9. induction motor, unbalance, electrical loss, finite element method.

    Camilo Andrés Cortés

    2008-09-01

    Full Text Available This paper shows the pattern of a 7.5 kW squirrel-cage induction motor’s electrical loss in balanced and unbalanced conditions, modelling the motor using the finite element method and comparing the results with experimental data obtained in the laboratory for the selected motor. Magnetic flux density variation was analysed at four places in the machine. The results so obtained sho- wed that the undervoltage unbalanced condition was the most critical from the motor’s total loss point of view. Regarding varia- tion of loss in parts of the motor, a constant iron loss pattern was found when the load was changed for each type of voltage supply and that the place where the loss had the largest rise was in the machine’s rotor.

  10. Finite elements in fracture mechanics theory, numerics, applications

    Kuna, Meinhard

    2013-01-01

    Fracture mechanics has established itself as an important discipline of growing interest to those working to assess the safety, reliability and service life of engineering structures and materials. In order to calculate the loading situation at cracks and defects, nowadays numerical techniques like finite element method (FEM) have become indispensable tools for a broad range of applications. The present monograph provides an introduction to the essential concepts of fracture mechanics, its main goal being to procure the special techniques for FEM analysis of crack problems, which have to date only been mastered by experts. All kinds of static, dynamic and fatigue fracture problems are treated in two- and three-dimensional elastic and plastic structural components. The usage of the various solution techniques is demonstrated by means of sample problems selected from practical engineering case studies. The primary target group includes graduate students, researchers in academia and engineers in practice.

  11. Application of viscoplastic constitutive equations in finite element programs

    Hornberger, K.; Stamm, H.

    1987-04-01

    The general mathematical formulation of frequently used viscoplastic constitutive equations is explained and Robinson's model is discussed in more detail. The implementation of viscoplastic constitutive equations into Finite Element programs (such as ABAQUS) is described using Robinson's model as an example. For the numerical integration both an explicit (explicit Euler) and an implicit (generalized midpoint rule) integration scheme is utilized in combination with a time step control strategy. In the implicit integration scheme, convergence in solving a system of nonlinear algebraic equation is improved introducing a projection method. The efficiency of the implemented procedures is demonstrated for different homogeneous load cases as well as for creep loading and strain controlled cyclic loading of a perforated plate. (orig./HP) [de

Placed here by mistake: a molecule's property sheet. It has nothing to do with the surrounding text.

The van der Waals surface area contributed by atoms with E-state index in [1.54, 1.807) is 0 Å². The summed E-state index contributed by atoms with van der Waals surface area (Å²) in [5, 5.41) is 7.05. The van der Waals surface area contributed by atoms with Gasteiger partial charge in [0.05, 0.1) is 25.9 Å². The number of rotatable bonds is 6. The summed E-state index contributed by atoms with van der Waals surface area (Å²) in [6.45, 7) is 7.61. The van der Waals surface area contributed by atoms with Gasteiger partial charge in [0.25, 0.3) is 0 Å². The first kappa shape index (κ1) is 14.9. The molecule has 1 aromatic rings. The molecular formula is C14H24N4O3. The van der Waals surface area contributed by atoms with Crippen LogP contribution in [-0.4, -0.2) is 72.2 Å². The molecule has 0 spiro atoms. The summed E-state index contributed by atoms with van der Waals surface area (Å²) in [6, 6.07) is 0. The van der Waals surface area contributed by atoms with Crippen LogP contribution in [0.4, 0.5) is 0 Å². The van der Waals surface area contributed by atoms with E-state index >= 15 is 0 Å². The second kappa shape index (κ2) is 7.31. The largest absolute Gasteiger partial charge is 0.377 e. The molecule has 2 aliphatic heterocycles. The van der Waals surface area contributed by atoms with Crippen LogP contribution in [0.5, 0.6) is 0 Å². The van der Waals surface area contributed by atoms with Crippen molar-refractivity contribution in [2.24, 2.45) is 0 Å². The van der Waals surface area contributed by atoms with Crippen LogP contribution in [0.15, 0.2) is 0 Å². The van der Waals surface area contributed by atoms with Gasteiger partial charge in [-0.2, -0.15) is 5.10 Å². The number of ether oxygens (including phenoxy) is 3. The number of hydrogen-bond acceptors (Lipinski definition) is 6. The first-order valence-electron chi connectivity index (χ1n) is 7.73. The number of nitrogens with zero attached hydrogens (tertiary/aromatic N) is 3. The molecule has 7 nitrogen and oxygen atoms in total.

12. Finite element analysis of elasto-plastic tee joints

    Powell, G.H.

    1974-09-01

    The theory and computational procedures used in the computer program B169TJ/EP for the analysis of elasto-plastic tee joints are described, and detailed user's guide is presented. The program is particularly applicable to joints conforming to the ANSI B16.9 Manufacturing Standard, but can also be applied to other joint geometries. The joint may be loaded by internal pressure and by arbitrary combinations of applied forces and moments at the ends of the branch and run pipes, and the loading sequence may be arbitrary. The joint material is assumed to yield according to the von Mises criterion, and to exhibit either linear kinematic hardening or nonlinear isotropic hardening after yield. The program makes use of the finite element and mesh generation procedures previously applied in the elastic stress analysis program B16.9TJ/ SA, with minor modifications. (U.S.)

  13. OXYGEN PRESSURE REGULATOR DESIGN AND ANALYSIS THROUGH FINITE ELEMENT MODELING

    Asterios KOSMARAS

    2017-05-01

    Full Text Available Oxygen production centers produce oxygen in high pressure that needs to be defused. A regulator is designed and analyzed in the current paper for medical use in oxygen production centers. This study aims to design a new oxygen pressure regulator and perform an analysis using Finite Element Modeling in order to evaluate its working principle. In the design procedure,the main elements and the operating principles of a pressure regulator are taking into account. The regulator is designed and simulations take place in order to assessthe proposed design. Stress analysis results are presented for the main body of the regulator, as well as, flow analysis to determine some important flow characteristics in the inlet and outlet of the regulator.

  14. Perfectly matched layer for the time domain finite element method

    Rylander, Thomas; Jin Jianming

    2004-01-01